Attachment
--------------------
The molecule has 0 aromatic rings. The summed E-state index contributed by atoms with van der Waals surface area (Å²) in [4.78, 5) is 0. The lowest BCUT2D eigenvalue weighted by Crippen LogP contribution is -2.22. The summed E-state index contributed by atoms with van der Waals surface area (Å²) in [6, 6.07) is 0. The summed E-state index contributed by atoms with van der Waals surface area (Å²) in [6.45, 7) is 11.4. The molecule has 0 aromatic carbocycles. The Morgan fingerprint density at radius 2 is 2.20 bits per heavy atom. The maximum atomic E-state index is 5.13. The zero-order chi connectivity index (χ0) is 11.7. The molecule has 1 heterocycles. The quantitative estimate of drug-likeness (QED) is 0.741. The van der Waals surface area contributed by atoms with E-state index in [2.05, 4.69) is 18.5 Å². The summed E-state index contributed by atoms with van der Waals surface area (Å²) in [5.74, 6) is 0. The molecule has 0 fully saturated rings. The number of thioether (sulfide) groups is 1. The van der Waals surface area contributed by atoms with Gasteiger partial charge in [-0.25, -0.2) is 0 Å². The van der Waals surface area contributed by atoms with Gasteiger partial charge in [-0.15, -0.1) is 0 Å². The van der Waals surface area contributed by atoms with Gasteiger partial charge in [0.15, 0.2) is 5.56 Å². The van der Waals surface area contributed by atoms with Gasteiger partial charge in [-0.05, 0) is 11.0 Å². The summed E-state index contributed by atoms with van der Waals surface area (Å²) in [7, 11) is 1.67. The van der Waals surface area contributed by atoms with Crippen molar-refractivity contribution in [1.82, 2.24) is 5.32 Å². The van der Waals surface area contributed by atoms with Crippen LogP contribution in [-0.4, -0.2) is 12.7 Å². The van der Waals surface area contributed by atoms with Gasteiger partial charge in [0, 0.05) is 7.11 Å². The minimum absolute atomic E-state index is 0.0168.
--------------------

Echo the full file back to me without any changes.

The molecule has 0 aromatic rings. The summed E-state index contributed by atoms with van der Waals surface area (Å²) in [4.78, 5) is 0. The lowest BCUT2D eigenvalue weighted by Crippen LogP contribution is -2.22. The summed E-state index contributed by atoms with van der Waals surface area (Å²) in [6, 6.07) is 0. The summed E-state index contributed by atoms with van der Waals surface area (Å²) in [6.45, 7) is 11.4. The molecule has 0 aromatic carbocycles. The Morgan fingerprint density at radius 2 is 2.20 bits per heavy atom. The maximum atomic E-state index is 5.13. The zero-order chi connectivity index (χ0) is 11.7. The molecule has 1 heterocycles. The quantitative estimate of drug-likeness (QED) is 0.741. The van der Waals surface area contributed by atoms with E-state index in [2.05, 4.69) is 18.5 Å². The summed E-state index contributed by atoms with van der Waals surface area (Å²) in [5.74, 6) is 0. The molecule has 0 fully saturated rings. The number of thioether (sulfide) groups is 1. The van der Waals surface area contributed by atoms with Gasteiger partial charge in [-0.25, -0.2) is 0 Å². The van der Waals surface area contributed by atoms with Gasteiger partial charge in [-0.15, -0.1) is 0 Å². The van der Waals surface area contributed by atoms with Gasteiger partial charge in [0.15, 0.2) is 5.56 Å². The van der Waals surface area contributed by atoms with Gasteiger partial charge in [-0.05, 0) is 11.0 Å². The summed E-state index contributed by atoms with van der Waals surface area (Å²) in [7, 11) is 1.67. The van der Waals surface area contributed by atoms with Crippen molar-refractivity contribution in [1.82, 2.24) is 5.32 Å². The van der Waals surface area contributed by atoms with Crippen LogP contribution in [-0.4, -0.2) is 12.7 Å². The van der Waals surface area contributed by atoms with Gasteiger partial charge in [0, 0.05) is 7.11 Å². The minimum absolute atomic E-state index is 0.0168.